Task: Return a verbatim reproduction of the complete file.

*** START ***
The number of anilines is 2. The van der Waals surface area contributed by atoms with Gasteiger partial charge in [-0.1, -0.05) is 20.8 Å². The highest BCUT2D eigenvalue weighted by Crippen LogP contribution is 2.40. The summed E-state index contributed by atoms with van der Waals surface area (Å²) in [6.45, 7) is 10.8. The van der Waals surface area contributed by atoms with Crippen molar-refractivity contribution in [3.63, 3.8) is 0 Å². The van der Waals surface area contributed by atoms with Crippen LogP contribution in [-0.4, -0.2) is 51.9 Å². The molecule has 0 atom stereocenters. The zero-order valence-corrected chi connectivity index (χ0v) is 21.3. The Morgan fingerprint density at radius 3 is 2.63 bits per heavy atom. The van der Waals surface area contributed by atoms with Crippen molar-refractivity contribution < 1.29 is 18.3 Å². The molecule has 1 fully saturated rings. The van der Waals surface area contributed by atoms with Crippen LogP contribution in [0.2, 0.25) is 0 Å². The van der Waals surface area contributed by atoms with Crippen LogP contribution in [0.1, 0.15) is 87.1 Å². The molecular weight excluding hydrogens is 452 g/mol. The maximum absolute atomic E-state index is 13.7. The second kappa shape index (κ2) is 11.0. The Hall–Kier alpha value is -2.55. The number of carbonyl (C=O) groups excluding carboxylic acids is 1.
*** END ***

The number of anilines is 2. The van der Waals surface area contributed by atoms with Gasteiger partial charge in [-0.1, -0.05) is 20.8 Å². The highest BCUT2D eigenvalue weighted by Crippen LogP contribution is 2.40. The summed E-state index contributed by atoms with van der Waals surface area (Å²) in [6.45, 7) is 10.8. The van der Waals surface area contributed by atoms with Crippen molar-refractivity contribution in [3.63, 3.8) is 0 Å². The van der Waals surface area contributed by atoms with Crippen LogP contribution in [-0.4, -0.2) is 51.9 Å². The molecule has 0 atom stereocenters. The zero-order valence-corrected chi connectivity index (χ0v) is 21.3. The Morgan fingerprint density at radius 3 is 2.63 bits per heavy atom. The van der Waals surface area contributed by atoms with Crippen molar-refractivity contribution < 1.29 is 18.3 Å². The molecule has 1 fully saturated rings. The van der Waals surface area contributed by atoms with Crippen LogP contribution in [0.2, 0.25) is 0 Å². The van der Waals surface area contributed by atoms with Crippen LogP contribution in [0.1, 0.15) is 87.1 Å². The molecular weight excluding hydrogens is 452 g/mol. The maximum absolute atomic E-state index is 13.7. The second kappa shape index (κ2) is 11.0. The Hall–Kier alpha value is -2.55. The number of carbonyl (C=O) groups excluding carboxylic acids is 1.